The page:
Of course, officials shouldn’t go looking for penalties to call. Just observe, don’t infer. There are too many cases where referees are reacting to a player falling to the ice or reaching for his face rather than to the high stick that may or may not have come up. Just because a guy goes down doesn’t mean there was a penalty.
Being a referee is a very tough job, and I think they do good work in a very demanding environment. They have to make split-second judgment calls in front of thousands of very partisan fans – millions, if you include television.
It’s a fast game, and players are smart enough to know how to take advantage when the refs aren’t looking. Refs are never going to catch everything. But if officials were allowed a bit more discretion on calls, as they once were, I believe a lot of the silliness that sometimes occurs on the ice could be taken out of the game.
If an agitator goes after a skilled player, then, according to the code I played under, there was always someone waiting to even the score. In today’s game, the lines are blurred, the agitator turtles when justice comes calling, and suddenly the victim’s team is shorthanded and the agitator is on the bench laughing while his team goes on the power play. In other words, this arrangement rewards injustice.
Not long ago, a ref might have looked the other way when the agitator got his due. That may have been a very inexact form of justice, but it did keep the game cleaner.
It works the other way, too. Sure, there are things the refs need to get rid of. But there are other things they should keep their hands off. Specifically, there has been a lot of attention paid lately to big open-ice hits that have left guys injured. No one wants to see anyone lying injured on the ice, whether he’s a teammate or an opponent. But if it was a clean hit, it was a clean hit, and the officials need to let them play on.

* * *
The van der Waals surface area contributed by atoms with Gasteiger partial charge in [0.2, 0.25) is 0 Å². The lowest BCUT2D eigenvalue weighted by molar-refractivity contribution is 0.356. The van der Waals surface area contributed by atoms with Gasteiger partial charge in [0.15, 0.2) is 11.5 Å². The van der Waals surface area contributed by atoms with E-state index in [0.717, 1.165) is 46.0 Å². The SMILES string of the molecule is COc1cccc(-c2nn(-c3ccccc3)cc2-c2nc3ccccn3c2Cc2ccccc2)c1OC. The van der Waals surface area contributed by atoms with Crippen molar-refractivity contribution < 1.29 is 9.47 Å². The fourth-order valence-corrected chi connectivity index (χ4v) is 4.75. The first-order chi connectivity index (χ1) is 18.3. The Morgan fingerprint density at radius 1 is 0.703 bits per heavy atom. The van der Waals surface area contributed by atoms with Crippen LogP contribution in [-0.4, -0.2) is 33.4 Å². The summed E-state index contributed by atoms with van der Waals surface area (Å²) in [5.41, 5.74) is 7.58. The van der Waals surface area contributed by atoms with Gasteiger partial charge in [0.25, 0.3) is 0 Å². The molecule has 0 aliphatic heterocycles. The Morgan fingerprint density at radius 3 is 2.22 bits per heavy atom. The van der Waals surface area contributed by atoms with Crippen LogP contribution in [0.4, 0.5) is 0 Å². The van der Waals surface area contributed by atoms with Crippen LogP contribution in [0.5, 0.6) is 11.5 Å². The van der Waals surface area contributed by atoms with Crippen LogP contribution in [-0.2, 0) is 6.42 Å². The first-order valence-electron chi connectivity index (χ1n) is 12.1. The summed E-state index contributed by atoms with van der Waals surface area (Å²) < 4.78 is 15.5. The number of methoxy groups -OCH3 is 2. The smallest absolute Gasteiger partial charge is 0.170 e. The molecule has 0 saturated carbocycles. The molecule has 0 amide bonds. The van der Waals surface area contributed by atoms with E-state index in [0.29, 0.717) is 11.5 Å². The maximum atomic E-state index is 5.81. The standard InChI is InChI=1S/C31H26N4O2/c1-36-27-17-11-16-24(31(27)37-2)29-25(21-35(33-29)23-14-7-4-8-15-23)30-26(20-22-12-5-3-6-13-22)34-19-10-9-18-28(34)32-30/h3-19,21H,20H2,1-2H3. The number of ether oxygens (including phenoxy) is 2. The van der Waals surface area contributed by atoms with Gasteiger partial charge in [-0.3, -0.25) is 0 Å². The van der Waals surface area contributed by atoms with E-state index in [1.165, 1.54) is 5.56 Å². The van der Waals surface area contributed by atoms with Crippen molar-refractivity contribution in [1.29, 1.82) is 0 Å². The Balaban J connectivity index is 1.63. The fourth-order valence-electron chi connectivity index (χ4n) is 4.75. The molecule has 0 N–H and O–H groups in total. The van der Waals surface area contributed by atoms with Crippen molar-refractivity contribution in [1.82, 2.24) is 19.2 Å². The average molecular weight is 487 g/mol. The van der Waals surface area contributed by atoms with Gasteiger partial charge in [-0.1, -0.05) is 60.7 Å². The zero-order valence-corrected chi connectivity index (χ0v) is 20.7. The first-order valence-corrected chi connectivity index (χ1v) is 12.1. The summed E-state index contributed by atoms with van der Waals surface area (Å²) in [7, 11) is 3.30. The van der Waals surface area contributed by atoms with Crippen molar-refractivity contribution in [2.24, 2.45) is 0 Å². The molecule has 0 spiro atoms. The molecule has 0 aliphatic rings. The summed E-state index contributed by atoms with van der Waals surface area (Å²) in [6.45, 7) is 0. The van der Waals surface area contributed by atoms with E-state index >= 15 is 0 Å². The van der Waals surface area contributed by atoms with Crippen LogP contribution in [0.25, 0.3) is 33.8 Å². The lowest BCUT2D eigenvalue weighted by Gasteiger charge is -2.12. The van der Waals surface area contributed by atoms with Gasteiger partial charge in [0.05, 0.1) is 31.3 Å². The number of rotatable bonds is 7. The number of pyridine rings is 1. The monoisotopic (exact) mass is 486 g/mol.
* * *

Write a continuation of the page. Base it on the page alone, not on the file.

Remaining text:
You can’t penalize guys for unfortunate outcomes, and you certainly shouldn’t suspend anyone on those grounds either. After all, he was playing by the rules. We need to allow our referees to use that common sense and judgment. They are not robots and will never be perfect, but I would prefer to give some rope to a well-trained official and let him use his discretion when situations require it.
I began this chapter by talking about how the game never really changes, and ended by talking about how I would change it. But I’m not advocating any radical overhaul or any bold experiments. Really, what I have in mind is what the game has always been. As a fan of the game, what I want to see on the ice is what I saw when I was on it myself.
I’d like to see a game where our referees are allowed discretion. I’d like to see a game where barriers exist to allow for greater skill development and to protect player safety. And I’d like to see a game where respect dictates that blindside hits and hitting from behind are not longer accepted.
That’s the way hockey should be played. When guys are playing with passion, you see what the game is really about. Players don’t get paid a salary in the playoffs – just a very small bonus for getting there. And look how much more intensely they compete. Players don’t get paid to suit up for the Olympics or other international tournaments, yet that is often where they play their best hockey. They don’t do what they do in order to get rich. They do it because they love it, and they do it the way they do it because that is just how the game is meant to be played.
The creativity, the competitiveness, the physical battles, maybe even the fighting – that’s the game at its best. We just have to get out of the way. While the game does change in small, unimportant ways, I’ve come to realize that no owner, no hockey executive, and no player is bigger than the game itself. Eras come and go, yet the game always manages to move forward. That is a testament to the integrity of the game itself, and to the passion of the people who love it, whether they are on the ice or off it.
Let’s keep it that way.
Excerpted from Orr: My Story. Copyright © 2013 Bobby Orr. Published by Viking, an imprint of Penguin Canada. Reproduced by arrangement with the Publisher. All rights reserved. Hardcover and ePub editions of Orr: My Story will be available in stores and online Oct. 15.
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